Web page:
Jazz, film, and improvised culture.
Love & Taxes: Grow-Up Man-Child
we’ve all worked hard and paid our taxes, because that is what it means to be
responsible. However, Josh Kornbluth expects a standing ovation when he finally
pays his taxes after seven years. Of course, he also expects sympathy when he
subsequently makes a hash of his finances through his own boneheadedness. He
will tell viewers exactly why in his hipster monologues that provide the
constant narration of brother Jacob Kornbluth’s Love & Taxes (trailer here), which opens tomorrow in New York.
Kornbluth repeatedly tells us, he was a red diaper baby, so his Communist
parents were ideologically opposed to paying taxes. Okay, nice to know they
also supported the Moscow Show Trials, the Ukrainian famine, the invasions of
Hungary and Czechoslovakia and martial law in Poland. Shouldn’t they have
supported confiscatory taxation, since they did not believe in private capital?
Eventually, Kornbluth will reach that conclusion himself, but first he runs up
massive amounts of billable hours with his “holistic” tax attorney, Mo Glass
and sign over rights to his one-man show as security for his debt.
the timing is unfortunate for L&T.
Jonny Donahue is just infinitely more compelling bringing Duncan Macmillan’s
one-man-show Every Brilliant Thing to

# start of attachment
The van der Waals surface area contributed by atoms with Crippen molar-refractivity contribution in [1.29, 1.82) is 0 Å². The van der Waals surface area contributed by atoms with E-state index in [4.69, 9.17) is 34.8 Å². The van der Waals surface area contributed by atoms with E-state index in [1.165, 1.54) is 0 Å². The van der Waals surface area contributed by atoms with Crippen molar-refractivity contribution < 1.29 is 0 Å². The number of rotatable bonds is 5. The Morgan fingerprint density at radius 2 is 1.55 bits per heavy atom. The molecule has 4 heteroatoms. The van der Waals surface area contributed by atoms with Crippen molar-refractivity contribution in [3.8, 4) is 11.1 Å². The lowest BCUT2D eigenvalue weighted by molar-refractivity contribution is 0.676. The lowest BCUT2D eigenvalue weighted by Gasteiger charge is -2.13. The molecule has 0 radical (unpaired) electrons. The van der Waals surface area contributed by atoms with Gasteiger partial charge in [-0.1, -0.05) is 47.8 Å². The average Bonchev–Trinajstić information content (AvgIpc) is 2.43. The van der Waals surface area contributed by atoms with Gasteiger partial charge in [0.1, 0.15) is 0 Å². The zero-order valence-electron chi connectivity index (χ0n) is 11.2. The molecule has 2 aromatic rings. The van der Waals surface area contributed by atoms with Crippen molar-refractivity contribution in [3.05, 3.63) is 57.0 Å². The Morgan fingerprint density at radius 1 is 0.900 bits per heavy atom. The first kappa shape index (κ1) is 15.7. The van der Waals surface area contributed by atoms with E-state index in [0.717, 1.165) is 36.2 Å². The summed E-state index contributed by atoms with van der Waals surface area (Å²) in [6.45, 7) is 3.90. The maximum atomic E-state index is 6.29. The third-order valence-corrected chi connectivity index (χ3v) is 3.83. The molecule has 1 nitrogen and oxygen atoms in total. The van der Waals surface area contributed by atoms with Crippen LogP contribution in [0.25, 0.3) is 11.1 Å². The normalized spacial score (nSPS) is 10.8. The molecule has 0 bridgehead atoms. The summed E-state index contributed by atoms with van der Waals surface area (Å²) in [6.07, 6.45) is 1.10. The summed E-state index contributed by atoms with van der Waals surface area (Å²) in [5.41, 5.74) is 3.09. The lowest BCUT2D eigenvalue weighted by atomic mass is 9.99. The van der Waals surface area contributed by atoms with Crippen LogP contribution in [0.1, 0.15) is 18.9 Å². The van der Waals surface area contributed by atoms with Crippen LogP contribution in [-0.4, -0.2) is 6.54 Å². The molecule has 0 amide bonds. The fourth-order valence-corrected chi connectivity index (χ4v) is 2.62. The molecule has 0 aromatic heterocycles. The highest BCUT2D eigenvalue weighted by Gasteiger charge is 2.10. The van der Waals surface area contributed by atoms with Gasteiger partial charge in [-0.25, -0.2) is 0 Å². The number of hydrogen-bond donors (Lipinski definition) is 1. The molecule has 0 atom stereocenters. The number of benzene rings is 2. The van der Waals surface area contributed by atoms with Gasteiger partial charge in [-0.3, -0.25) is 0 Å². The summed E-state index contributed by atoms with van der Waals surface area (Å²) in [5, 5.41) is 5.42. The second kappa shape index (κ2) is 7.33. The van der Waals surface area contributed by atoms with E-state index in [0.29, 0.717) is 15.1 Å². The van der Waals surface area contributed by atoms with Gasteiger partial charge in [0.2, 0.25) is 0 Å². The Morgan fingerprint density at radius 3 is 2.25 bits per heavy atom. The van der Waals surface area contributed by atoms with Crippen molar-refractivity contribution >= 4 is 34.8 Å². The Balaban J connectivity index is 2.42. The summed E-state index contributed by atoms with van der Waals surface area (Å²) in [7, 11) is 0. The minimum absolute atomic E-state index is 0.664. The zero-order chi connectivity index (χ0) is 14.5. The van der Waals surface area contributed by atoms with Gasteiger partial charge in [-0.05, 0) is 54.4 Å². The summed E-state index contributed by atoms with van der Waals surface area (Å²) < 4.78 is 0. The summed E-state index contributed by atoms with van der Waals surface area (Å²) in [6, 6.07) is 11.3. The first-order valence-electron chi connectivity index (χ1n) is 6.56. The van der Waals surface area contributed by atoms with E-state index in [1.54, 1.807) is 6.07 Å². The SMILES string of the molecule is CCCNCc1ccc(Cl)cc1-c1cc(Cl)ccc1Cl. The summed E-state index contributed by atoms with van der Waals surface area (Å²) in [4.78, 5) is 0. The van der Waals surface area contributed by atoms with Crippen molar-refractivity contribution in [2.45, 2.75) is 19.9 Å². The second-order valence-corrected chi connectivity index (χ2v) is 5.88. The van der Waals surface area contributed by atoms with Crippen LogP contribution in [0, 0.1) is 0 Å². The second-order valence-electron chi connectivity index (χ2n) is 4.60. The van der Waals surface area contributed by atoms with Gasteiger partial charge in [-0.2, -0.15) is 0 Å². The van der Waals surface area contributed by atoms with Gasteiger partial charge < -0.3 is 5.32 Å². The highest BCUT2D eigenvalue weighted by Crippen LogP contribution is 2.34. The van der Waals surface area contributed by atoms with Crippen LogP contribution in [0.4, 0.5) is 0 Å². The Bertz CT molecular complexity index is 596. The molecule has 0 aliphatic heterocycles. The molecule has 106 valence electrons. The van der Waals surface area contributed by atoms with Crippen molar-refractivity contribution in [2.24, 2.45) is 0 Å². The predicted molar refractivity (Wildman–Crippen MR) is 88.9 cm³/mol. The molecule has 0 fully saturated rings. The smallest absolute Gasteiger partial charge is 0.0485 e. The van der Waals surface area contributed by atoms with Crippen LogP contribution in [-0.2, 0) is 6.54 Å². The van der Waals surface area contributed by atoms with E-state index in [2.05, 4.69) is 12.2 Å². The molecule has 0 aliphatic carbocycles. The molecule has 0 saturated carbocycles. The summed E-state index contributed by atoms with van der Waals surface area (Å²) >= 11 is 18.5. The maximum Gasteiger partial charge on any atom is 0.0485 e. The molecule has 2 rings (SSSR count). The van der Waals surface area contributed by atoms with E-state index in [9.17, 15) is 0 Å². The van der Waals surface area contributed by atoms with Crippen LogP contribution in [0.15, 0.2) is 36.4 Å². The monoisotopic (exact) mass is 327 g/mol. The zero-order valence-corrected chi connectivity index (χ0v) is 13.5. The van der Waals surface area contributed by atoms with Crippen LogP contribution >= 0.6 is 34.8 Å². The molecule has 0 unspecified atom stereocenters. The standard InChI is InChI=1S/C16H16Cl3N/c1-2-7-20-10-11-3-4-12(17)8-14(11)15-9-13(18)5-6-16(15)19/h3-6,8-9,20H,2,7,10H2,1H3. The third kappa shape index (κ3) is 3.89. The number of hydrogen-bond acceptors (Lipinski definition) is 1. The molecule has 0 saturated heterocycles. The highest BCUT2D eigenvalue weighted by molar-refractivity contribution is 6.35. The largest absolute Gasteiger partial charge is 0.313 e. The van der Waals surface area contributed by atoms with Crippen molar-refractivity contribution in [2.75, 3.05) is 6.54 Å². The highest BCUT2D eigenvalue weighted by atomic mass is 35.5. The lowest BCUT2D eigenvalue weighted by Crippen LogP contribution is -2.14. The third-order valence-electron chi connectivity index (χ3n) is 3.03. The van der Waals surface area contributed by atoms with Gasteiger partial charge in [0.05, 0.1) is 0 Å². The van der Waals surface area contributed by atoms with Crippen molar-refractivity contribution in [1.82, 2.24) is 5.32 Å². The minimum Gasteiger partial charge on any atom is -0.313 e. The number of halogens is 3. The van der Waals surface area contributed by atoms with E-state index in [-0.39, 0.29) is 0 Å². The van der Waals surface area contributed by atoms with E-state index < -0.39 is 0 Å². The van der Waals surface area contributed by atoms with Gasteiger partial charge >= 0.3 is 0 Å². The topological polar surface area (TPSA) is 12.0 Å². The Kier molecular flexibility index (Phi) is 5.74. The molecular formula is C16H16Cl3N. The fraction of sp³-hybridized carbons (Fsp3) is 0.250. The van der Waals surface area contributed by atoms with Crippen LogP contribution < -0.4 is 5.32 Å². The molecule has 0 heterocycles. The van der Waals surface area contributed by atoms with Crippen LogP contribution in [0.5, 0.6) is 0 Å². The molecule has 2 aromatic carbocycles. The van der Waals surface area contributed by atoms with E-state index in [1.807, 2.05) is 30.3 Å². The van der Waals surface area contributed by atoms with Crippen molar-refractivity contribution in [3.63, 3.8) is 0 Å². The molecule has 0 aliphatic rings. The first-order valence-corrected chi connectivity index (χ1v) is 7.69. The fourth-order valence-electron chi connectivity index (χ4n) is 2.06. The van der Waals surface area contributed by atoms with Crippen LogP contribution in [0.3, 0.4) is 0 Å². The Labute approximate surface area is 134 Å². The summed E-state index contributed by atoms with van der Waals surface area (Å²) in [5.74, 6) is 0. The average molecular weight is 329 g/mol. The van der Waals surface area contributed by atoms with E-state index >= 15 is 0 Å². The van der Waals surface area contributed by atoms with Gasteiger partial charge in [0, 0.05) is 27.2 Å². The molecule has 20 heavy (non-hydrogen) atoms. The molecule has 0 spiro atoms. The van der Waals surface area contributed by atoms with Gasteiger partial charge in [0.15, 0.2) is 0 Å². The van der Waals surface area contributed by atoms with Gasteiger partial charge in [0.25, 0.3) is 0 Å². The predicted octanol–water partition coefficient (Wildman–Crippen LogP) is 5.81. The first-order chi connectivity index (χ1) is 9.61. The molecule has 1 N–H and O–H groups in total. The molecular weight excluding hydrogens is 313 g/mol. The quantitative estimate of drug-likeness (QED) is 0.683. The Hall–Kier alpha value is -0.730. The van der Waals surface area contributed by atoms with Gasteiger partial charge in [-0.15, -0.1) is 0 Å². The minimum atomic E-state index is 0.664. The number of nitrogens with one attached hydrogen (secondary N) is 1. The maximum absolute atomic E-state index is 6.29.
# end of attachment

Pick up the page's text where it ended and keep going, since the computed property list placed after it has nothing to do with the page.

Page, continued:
life for HBO than Josh Kornbluth is as the meta version of his brother Jacob. Tellingly,
Donahue is able to hold our attention from the stage, in live performance, with
no taped vignettes to fall back on, whereas L&T
blends monologue and dramatized passages, sort of like a Seinfeld episode, but the mix is nearly
one for one. Yet, Brilliant Thing is
hands down more compelling.
anyone who works for a living will have trouble ginning up much sympathy for
Kornbluth. The political references are also over eight years out of date (Dick
Cheney hunting jokes? Seriously, that’s the best they can do? How embarrassing.)
Again, perhaps it is unfair to measure it
against EBT, but the stakes in L&T just seem low in comparison and
there is no denying all of Kornbluth’s troubles come from unforced errors.
Frankly, the only likable character Bob Shelby, Kornbluth’s former tax attorney
boss, Bob Shelby, played with restrained deadpan charm by David Keith (not the
one from An Officer and a Gentleman).
As a work of cinema, L&T mostly
just feels small and self-absorbed. Not recommended, Love & Taxes opens tomorrow (3/3) in New York, at the Landmark